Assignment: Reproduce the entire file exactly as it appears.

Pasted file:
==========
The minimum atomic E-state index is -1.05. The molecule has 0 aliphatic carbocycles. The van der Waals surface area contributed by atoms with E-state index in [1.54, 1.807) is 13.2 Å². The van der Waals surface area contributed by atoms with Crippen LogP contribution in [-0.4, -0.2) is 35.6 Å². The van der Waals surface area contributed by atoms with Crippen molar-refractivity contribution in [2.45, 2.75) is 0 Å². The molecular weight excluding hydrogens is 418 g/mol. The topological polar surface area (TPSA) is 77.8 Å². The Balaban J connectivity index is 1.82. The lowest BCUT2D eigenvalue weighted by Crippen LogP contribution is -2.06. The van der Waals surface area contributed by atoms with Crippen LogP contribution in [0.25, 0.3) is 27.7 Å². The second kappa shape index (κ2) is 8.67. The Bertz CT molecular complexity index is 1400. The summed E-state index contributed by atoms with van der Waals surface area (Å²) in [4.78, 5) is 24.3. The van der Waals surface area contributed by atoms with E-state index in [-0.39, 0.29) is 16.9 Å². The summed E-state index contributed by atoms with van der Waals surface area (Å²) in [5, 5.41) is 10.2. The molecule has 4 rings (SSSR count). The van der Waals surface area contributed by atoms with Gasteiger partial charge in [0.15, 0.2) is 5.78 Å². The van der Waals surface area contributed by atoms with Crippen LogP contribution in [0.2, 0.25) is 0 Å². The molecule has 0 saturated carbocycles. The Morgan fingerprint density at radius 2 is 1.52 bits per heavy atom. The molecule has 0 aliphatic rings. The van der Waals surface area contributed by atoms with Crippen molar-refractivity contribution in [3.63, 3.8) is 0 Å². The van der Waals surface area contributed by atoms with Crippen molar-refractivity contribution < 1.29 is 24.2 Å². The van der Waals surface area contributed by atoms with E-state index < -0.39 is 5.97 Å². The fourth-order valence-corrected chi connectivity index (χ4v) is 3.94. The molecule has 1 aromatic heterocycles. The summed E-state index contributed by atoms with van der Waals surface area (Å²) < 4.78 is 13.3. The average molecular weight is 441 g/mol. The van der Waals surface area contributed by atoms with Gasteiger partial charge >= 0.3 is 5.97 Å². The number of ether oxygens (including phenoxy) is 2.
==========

The minimum atomic E-state index is -1.05. The molecule has 0 aliphatic carbocycles. The van der Waals surface area contributed by atoms with E-state index in [1.54, 1.807) is 13.2 Å². The van der Waals surface area contributed by atoms with Crippen LogP contribution in [-0.4, -0.2) is 35.6 Å². The van der Waals surface area contributed by atoms with Crippen molar-refractivity contribution in [2.45, 2.75) is 0 Å². The molecular weight excluding hydrogens is 418 g/mol. The topological polar surface area (TPSA) is 77.8 Å². The Balaban J connectivity index is 1.82. The lowest BCUT2D eigenvalue weighted by Crippen LogP contribution is -2.06. The van der Waals surface area contributed by atoms with Crippen LogP contribution in [0.25, 0.3) is 27.7 Å². The second kappa shape index (κ2) is 8.67. The Bertz CT molecular complexity index is 1400. The summed E-state index contributed by atoms with van der Waals surface area (Å²) in [4.78, 5) is 24.3. The van der Waals surface area contributed by atoms with E-state index in [-0.39, 0.29) is 16.9 Å². The summed E-state index contributed by atoms with van der Waals surface area (Å²) in [5, 5.41) is 10.2. The molecule has 4 rings (SSSR count). The van der Waals surface area contributed by atoms with Gasteiger partial charge in [0.15, 0.2) is 5.78 Å². The van der Waals surface area contributed by atoms with Crippen LogP contribution in [0.2, 0.25) is 0 Å². The molecule has 0 saturated carbocycles. The Morgan fingerprint density at radius 2 is 1.52 bits per heavy atom. The molecule has 0 aliphatic rings. The van der Waals surface area contributed by atoms with Crippen molar-refractivity contribution in [3.63, 3.8) is 0 Å². The van der Waals surface area contributed by atoms with Crippen molar-refractivity contribution < 1.29 is 24.2 Å². The van der Waals surface area contributed by atoms with E-state index < -0.39 is 5.97 Å². The fourth-order valence-corrected chi connectivity index (χ4v) is 3.94. The molecule has 1 aromatic heterocycles. The summed E-state index contributed by atoms with van der Waals surface area (Å²) < 4.78 is 13.3. The average molecular weight is 441 g/mol. The van der Waals surface area contributed by atoms with Gasteiger partial charge >= 0.3 is 5.97 Å². The number of ether oxygens (including phenoxy) is 2.